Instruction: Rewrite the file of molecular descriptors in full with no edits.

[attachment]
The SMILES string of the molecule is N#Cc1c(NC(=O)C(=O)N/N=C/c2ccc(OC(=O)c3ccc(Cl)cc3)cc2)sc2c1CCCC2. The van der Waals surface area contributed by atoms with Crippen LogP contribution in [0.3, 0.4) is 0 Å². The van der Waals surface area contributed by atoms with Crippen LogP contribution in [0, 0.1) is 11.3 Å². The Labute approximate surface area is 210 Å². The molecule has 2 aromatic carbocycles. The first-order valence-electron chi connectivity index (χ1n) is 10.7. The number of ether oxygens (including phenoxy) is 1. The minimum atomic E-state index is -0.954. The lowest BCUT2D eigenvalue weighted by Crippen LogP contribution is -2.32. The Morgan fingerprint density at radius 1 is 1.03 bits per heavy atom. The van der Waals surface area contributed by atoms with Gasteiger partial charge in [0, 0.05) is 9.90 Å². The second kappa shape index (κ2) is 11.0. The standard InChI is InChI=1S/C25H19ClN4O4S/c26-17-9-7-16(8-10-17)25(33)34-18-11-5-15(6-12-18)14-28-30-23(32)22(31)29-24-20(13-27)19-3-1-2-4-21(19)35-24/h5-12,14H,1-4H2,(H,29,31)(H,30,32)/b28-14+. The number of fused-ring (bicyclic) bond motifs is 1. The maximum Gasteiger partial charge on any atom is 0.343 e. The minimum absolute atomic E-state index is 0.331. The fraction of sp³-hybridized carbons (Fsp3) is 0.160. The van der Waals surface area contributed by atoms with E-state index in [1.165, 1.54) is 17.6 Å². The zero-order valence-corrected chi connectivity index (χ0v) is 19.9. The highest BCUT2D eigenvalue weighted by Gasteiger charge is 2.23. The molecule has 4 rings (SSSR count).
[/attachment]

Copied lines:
The SMILES string of the molecule is N#Cc1c(NC(=O)C(=O)N/N=C/c2ccc(OC(=O)c3ccc(Cl)cc3)cc2)sc2c1CCCC2. The van der Waals surface area contributed by atoms with Crippen LogP contribution in [0.3, 0.4) is 0 Å². The van der Waals surface area contributed by atoms with Crippen LogP contribution in [0, 0.1) is 11.3 Å². The Labute approximate surface area is 210 Å². The molecule has 2 aromatic carbocycles. The first-order valence-electron chi connectivity index (χ1n) is 10.7. The number of ether oxygens (including phenoxy) is 1. The minimum atomic E-state index is -0.954. The lowest BCUT2D eigenvalue weighted by Crippen LogP contribution is -2.32. The Morgan fingerprint density at radius 1 is 1.03 bits per heavy atom. The van der Waals surface area contributed by atoms with Gasteiger partial charge in [0, 0.05) is 9.90 Å². The second kappa shape index (κ2) is 11.0. The standard InChI is InChI=1S/C25H19ClN4O4S/c26-17-9-7-16(8-10-17)25(33)34-18-11-5-15(6-12-18)14-28-30-23(32)22(31)29-24-20(13-27)19-3-1-2-4-21(19)35-24/h5-12,14H,1-4H2,(H,29,31)(H,30,32)/b28-14+. The number of fused-ring (bicyclic) bond motifs is 1. The maximum Gasteiger partial charge on any atom is 0.343 e. The minimum absolute atomic E-state index is 0.331. The fraction of sp³-hybridized carbons (Fsp3) is 0.160. The van der Waals surface area contributed by atoms with E-state index in [1.165, 1.54) is 17.6 Å². The zero-order valence-corrected chi connectivity index (χ0v) is 19.9. The highest BCUT2D eigenvalue weighted by Gasteiger charge is 2.23. The molecule has 4 rings (SSSR count).